Global Warming Effects Around the World

Great Barrier Reef, Australia

Top Impact

Ecosystems (Salt water)

Other Impacts

Temperature (Ocean)

Oceans (Ocean chemistry)

Comparative photos showing healthy and bleached corals illustrate what rising ocean temperatures and increasing acidification might mean for Australia's Great Barrier Reef.

The Great Barrier Reef off the coast of Australia is home to more than 400 kinds of coral. Global warming poses two major threats to the reef: coral bleaching, caused by rising ocean temperatures, and ocean acidification, which—if it crosses a critical level—deprives corals of the ingredients they need to build shells and skeletons.1

Key Facts

Australia's Great Barrier Reef—the world's largest coral reef—is a unique marine ecosystem threatened by global warming. Damage to the reef could harm the region's biodiversity, tourism, and fisheries.

  • The reef has suffered eight mass coral bleaching events since 1979, triggered by unusually high water temperatures.2,14,15 If there is enough time between bleaching events, the coral can often recover. However, annual bleaching is expected by mid-century if our heat-trapping emissions continue at their current pace, thus leaving the reef vulnerable to diseases from which it may not recover.2,12,14,17,19
  • Ocean acidification expected to occur if atmospheric carbon dioxide surpasses 500 parts per million is likely to limit the capacity of the reef to recover from bleaching events, and to cope with other stresses.2
  • Scientists project a significant loss of biodiversity within a decade, and at worst a 95 percent decrease in the distribution of Great Barrier Reef species by late this century.2,26

Details

The Great Barrier Reef is the world's largest continuous reef system, extending more than 1,300 miles (2,100 kilometers) through the Coral Sea off northeastern Australia.2 The reef is home to more than 400 types of coral, as well as coral sponges, mollusks, rays, dolphins, and a diverse array of tropical fish, birds, and reptiles.3 The reef is a breeding ground for humpback whales and a habitat for endangered species, such as the dugong (sea cow) and the large green sea turtle.3

The Great Barrier Reef is one of the seven wonders of the natural world, and a United Nations World Heritage Site.3,4 It is also a huge tourist attraction—worth around U.S. $6.4 billion ($6.9 billion in Australian dollars) annually to the Australian economy.2,5,6

Climate change poses two major threats to the Great Barrier Reef. The first is rising ocean temperatures, which can cause coral bleaching. The second is ocean acidification, which—if it crosses a threshold value—dissolves the calcium carbonate that forms the coral reef, curbing its ability to grow.2

Corals are marine animals. Their spectacular coloration comes from symbiotic algae, which also nourish them.7 When corals are stressed by sustained increases in ocean temperature, they can lose their nourishing algae, exposing the coral's white carbonate mineral structure. Many coral species evolved to occupy a narrow temperature niche, so even small increases in water temperature can cause coral bleaching. If the stress continues, the corals die.7,8

Since 1950, global mean sea surface temperatures have risen roughly 1° F (0.6° C).9 The intensity and frequency of coral bleaching has increased significantly over the past 30 years, causing death or severe damage to one-third of the world's corals.10 Coral diseases are also spreading.7,11,12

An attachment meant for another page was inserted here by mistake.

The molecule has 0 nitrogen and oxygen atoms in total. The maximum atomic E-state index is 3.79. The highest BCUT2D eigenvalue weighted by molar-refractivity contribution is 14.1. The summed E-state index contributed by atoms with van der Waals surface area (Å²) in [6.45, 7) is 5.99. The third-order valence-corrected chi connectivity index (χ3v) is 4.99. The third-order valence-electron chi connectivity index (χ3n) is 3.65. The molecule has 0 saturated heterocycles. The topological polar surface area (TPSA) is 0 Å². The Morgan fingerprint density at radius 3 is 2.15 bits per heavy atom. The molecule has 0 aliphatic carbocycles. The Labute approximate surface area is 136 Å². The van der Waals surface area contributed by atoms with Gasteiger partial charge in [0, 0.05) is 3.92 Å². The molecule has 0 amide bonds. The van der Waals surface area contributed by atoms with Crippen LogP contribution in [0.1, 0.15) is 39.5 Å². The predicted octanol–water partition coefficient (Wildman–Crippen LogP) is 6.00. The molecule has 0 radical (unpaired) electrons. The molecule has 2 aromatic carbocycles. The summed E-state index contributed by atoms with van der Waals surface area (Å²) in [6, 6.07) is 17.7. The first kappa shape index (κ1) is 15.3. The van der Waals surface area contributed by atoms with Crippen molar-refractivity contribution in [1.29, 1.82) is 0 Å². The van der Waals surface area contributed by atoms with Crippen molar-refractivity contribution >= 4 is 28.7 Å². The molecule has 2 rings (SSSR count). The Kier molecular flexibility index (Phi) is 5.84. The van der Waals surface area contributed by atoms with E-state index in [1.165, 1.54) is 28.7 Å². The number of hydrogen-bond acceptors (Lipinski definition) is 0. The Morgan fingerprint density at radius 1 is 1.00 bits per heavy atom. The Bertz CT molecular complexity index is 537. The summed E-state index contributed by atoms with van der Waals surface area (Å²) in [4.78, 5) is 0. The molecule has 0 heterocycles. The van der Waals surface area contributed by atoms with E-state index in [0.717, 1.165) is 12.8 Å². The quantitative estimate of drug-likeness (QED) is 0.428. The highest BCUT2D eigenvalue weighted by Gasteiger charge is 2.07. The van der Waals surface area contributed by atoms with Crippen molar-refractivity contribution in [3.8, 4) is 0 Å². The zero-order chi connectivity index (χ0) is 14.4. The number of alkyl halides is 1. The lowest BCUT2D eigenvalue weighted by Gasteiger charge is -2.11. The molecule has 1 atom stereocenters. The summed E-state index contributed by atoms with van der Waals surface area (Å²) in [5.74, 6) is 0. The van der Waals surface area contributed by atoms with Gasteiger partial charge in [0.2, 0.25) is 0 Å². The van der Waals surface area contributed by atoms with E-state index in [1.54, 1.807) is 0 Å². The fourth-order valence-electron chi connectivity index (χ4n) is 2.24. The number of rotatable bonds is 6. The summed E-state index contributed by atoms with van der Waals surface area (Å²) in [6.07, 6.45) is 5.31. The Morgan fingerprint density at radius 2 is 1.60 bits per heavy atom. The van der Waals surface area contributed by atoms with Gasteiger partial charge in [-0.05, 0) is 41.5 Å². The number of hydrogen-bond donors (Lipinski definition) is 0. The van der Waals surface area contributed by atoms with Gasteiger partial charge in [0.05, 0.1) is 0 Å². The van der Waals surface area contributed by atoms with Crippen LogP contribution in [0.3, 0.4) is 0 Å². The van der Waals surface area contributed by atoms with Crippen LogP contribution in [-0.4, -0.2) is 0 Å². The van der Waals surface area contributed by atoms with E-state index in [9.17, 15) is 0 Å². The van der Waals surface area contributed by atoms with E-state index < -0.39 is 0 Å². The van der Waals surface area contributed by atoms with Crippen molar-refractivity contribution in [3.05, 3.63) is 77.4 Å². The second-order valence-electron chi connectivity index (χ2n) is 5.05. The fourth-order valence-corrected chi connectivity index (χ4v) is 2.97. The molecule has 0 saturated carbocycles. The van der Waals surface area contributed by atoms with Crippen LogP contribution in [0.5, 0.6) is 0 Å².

On the Great Barrier Reef, sea temperatures have warmed by about 0.7° F (0.4° C) over the past century.2,13 Eight mass coral bleaching events have occurred since 1979, triggered by unusually high water temperatures.

Bleaching was most widespread and intense in 1998 and 2002—affecting up to half of the reefs that compose the Great Barrier Reef system.2,14,15 The 2002 bleaching was followed by local outbreaks of coral disease. Some sites have seen a 500 percent increase in disease over the past decade.2,16

What the Future Holds

Annual bleaching on the Great Barrier Reef is expected by 2030, if today's trends in global warming pollution and rising ocean temperatures continue.2,14,17,18 Under a medium-emissions scenario, annual bleaching is projected to occur by mid-century.2,14,17,18 Because recovery from a die-off caused by coral bleaching takes at least 10 years, scientists expect opportunistic and non-nourishing algae to take over the Great Barrier Reef by 2050.2,14,19

What's more, as atmospheric concentrations of carbon dioxide rise, the oceans absorb the CO2, and their acidity increases. Ocean acidification is likely to further limit the ability of the Great Barrier Reef to recover from bleaching, and its overall resiliency.2

Ocean acidification also endangers corals and other sea animals that need calcium carbonate to build shells or skeletons.7,20,21 If the oceans continue to acidify, scientists project that corals risk being less able to build shells and skeletons.7,22,23 Studies show that a doubling of atmospheric CO2 is likely to reduce coral calcification more than 30 percent. Even at lower concentrations of atmospheric CO2, reefs are now eroding faster than new corals can form.7,24

Loss of biodiversity is another expected impact of global warming on the Great Barrier Reef. As corals die off, the number of species that the reef can support declines, and local extinctions can occur.7,25 Scientists project a significant loss of biodiversity on the reef within a decade—and at worst case a 95 percent decrease in the distribution of Great Barrier Reef species by late this century.2,26

These changes in the Great Barrier Reef are projected to harm the local economy significantly, especially fishing and tourism.2 Strategies to reduce other stresses—such as poor water quality and overfishing—could help mitigate the impacts of climate change, and help corals survive.2

Credits

Endnotes

  1. Photograph (left) used by permission, Scott Pudwell. Photograph (right) used by permission, Leonard Low.
  2. Hennessy, K., B. Fitzharris, B.C. Bates, N. Harvey, S.M. Howden, L. Hughes, J. Salinger, and R. Warrick. 2007. Australia and New Zealand. In Climate change 2007: Impacts, adaptation and vulnerability. Contribution of Working Group II to the Fourth Assessment Report of the Intergovernmental Panel on Climate Change. Edited by M.L. Parry, O.F. Canziani, J.P. Palutikof, P.J. van der Linden, and C.E. Hanson. Cambridge University Press, pp. 507-540.
  3. Greatbarrierreef.org. 2010. About the Great Barrier Reef. Online at http://www.greatbarrierreef.org/ about.php. Accessed May 2, 2010.